Simultaneous with the DOJ’s release of the Announcement, the DOJ and five state attorneys general – from California, Florida, Hawaii, Mississippi, and Washington – filed a complaint in the U.S. District Court for the District of Columbia to enjoin CVS’s proposed merger with Aetna. United States of America v. CVS Health Corporation and Aetna Inc., Civil Action No. 1:18-cv-02340. Accompanying the complaint was a proposed Final Judgement that includes the terms of the Plaintiffs’ willingness to approve the transaction, such terms including the divestiture terms described above. Although the proposed Final Judgement must still go through a 60-day comment period, it is expected that the U.S. District Court will ultimately approve the transaction.
New York State DFS and its Efforts to Regulate and Oversee PBMs in New York State
Since New York State and other states were not parties to the litigation challenging the CVS/Aetna deal, the terms of their individual approvals were/are state-specific matters. At the time of the complaint’s filing, Connecticut and New York were presenting the greatest challenges to Aetna’s and CVS Health’s efforts to obtain all requisite approvals to move forward with the merger transaction. However, on October 17, 2018, the Connecticut Insurance Department approved the CVS Health/Aetna merger transaction subject to the same requirements set forth in the Final Settlement issued by the DOJ and the five state plaintiff group on October 10, 2018 – i.e., Aetna must complete the sale of its entire standalone PDP business to a subsidiary of WellCare Health Plans.
As a result of Connecticut’s approval action on October 17, 2018, New York State found itself on October 18, 2018 – the day the New York State DFS held its public hearing in Manhattan to discuss the transaction and to receive public input regarding the transaction (See, below) – to be the most significant hurdle standing in between Aetna and CVS Health and their mutual desire to complete their merger transaction by December 31, 2018.
A Public Hearing to be Remembered.
As reported in in the New York Post (See, above) and by Crain’s New York Business on October 19, 2018, “State considers blocking parts of CVS-Aetna merger,” in a public hearing held on October 18, 2018, Ms. Vullo said that the DFS might block CVS’s merger with Aetna’s New York unit. She called U.S. approval of the overall deal “myopic” and repeatedly asked CVS and Aetna representatives for written evidence that they would deliver on promises to lower prices.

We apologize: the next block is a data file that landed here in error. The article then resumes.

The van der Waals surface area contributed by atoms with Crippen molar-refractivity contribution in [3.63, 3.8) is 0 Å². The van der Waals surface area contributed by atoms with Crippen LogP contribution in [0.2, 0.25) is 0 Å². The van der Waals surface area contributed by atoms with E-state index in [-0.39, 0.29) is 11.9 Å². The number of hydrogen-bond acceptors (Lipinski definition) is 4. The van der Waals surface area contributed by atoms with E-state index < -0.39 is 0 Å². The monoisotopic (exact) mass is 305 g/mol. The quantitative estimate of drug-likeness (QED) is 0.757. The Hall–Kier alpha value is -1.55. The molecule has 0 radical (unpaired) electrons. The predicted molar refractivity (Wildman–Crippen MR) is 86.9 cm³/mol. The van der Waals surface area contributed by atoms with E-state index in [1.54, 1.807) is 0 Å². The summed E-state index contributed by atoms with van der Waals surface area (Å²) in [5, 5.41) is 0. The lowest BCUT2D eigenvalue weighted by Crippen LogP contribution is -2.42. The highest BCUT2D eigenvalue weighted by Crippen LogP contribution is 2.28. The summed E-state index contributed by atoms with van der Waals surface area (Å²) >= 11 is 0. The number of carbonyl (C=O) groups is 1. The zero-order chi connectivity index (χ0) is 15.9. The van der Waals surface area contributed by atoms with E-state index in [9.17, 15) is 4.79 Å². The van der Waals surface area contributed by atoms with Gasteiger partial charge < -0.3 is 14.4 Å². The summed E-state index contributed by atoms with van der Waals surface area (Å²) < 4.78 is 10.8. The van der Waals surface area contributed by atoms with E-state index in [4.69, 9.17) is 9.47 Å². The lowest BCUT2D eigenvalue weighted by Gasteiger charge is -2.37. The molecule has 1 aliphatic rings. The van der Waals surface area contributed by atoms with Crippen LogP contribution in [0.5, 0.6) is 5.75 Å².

As explained by Ms. Vullo in her opening statement, the DFS believes there are “significant risks” in the CVS/Aetna transaction because “large corporate for-profit conglomerates do not have a good history of serving the public above their shareholders” and that the benefits advocated by the transaction are just “puffery.” The DFS solution? “Regulators, including DFS, must have oversight going forward.” Currently, although DFS has regulatory authority over health plans in New York, it does not have oversight over Pharmacy Benefit Managers (“PBMs”) such as CVS Caremark. According to Ms. Vullo, PBMs are a “cog in the wheel for profit-making” that ultimately redounds to the detriment of consumers.
This is not a new position. As explained by Ms. Vullo, DFS proposed legislation for the licensing and direct supervision of PBMs two years ago. Although DFS’s efforts did not bear fruit at the time, Ms. Vullo said that the DFS will continue to advocate for the licensing of PBMs despite, what Ms. Vullo characterized as PBM opposition to “transparency and regulation.”
Finally, as reported by the New York Post in the article cited at the outset of this wrighting, “With her glasses on the tip of her nose, Ms. Vullo asked CVS lawyer Elizabeth Ferguson in a booming voice: ‘Will you vocally support the bill [granting DFS oversight over PBMs]?’ In response, Ms. Ferguson replied, ‘We would not oppose it….’.”
Ultimately, it appears that regulatory approval in New York may not come without conceding regulatory oversight of PBMs to DFS.